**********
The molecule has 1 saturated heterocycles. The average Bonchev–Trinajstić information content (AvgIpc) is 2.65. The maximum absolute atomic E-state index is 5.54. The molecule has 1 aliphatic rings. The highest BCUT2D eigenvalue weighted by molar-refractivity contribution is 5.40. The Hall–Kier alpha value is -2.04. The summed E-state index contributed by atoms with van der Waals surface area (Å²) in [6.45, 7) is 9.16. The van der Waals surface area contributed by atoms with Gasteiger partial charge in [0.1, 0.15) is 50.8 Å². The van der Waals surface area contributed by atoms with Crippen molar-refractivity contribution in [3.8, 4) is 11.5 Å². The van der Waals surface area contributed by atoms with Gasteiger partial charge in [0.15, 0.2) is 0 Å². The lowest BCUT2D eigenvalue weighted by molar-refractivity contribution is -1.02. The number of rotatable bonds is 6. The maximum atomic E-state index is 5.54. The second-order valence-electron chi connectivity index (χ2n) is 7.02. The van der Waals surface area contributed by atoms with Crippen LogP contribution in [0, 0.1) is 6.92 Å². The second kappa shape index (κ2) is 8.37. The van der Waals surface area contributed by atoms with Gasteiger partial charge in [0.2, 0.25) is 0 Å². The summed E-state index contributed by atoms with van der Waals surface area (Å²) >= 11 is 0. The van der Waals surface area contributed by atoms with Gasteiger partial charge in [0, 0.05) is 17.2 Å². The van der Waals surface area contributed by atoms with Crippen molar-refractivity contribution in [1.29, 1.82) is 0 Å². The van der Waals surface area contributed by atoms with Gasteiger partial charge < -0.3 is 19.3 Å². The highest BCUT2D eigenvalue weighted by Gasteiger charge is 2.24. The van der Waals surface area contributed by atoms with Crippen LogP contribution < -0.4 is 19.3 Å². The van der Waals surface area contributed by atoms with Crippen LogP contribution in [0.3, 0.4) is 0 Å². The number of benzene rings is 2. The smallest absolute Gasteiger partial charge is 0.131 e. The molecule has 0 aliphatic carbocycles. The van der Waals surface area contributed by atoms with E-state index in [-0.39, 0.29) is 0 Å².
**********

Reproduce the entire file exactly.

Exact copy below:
The molecule has 1 saturated heterocycles. The average Bonchev–Trinajstić information content (AvgIpc) is 2.65. The maximum absolute atomic E-state index is 5.54. The molecule has 1 aliphatic rings. The highest BCUT2D eigenvalue weighted by molar-refractivity contribution is 5.40. The Hall–Kier alpha value is -2.04. The summed E-state index contributed by atoms with van der Waals surface area (Å²) in [6.45, 7) is 9.16. The van der Waals surface area contributed by atoms with Gasteiger partial charge in [0.1, 0.15) is 50.8 Å². The van der Waals surface area contributed by atoms with Crippen molar-refractivity contribution in [3.8, 4) is 11.5 Å². The van der Waals surface area contributed by atoms with Gasteiger partial charge in [0.15, 0.2) is 0 Å². The lowest BCUT2D eigenvalue weighted by molar-refractivity contribution is -1.02. The number of rotatable bonds is 6. The maximum atomic E-state index is 5.54. The second-order valence-electron chi connectivity index (χ2n) is 7.02. The van der Waals surface area contributed by atoms with Crippen LogP contribution in [0, 0.1) is 6.92 Å². The second kappa shape index (κ2) is 8.37. The van der Waals surface area contributed by atoms with Gasteiger partial charge in [0.2, 0.25) is 0 Å². The summed E-state index contributed by atoms with van der Waals surface area (Å²) >= 11 is 0. The van der Waals surface area contributed by atoms with Gasteiger partial charge in [0, 0.05) is 17.2 Å². The van der Waals surface area contributed by atoms with Crippen molar-refractivity contribution in [1.29, 1.82) is 0 Å². The van der Waals surface area contributed by atoms with Gasteiger partial charge < -0.3 is 19.3 Å². The highest BCUT2D eigenvalue weighted by Gasteiger charge is 2.24. The van der Waals surface area contributed by atoms with Crippen LogP contribution < -0.4 is 19.3 Å². The van der Waals surface area contributed by atoms with Crippen LogP contribution in [0.3, 0.4) is 0 Å². The number of benzene rings is 2. The smallest absolute Gasteiger partial charge is 0.131 e. The molecule has 0 aliphatic carbocycles. The van der Waals surface area contributed by atoms with E-state index in [-0.39, 0.29) is 0 Å².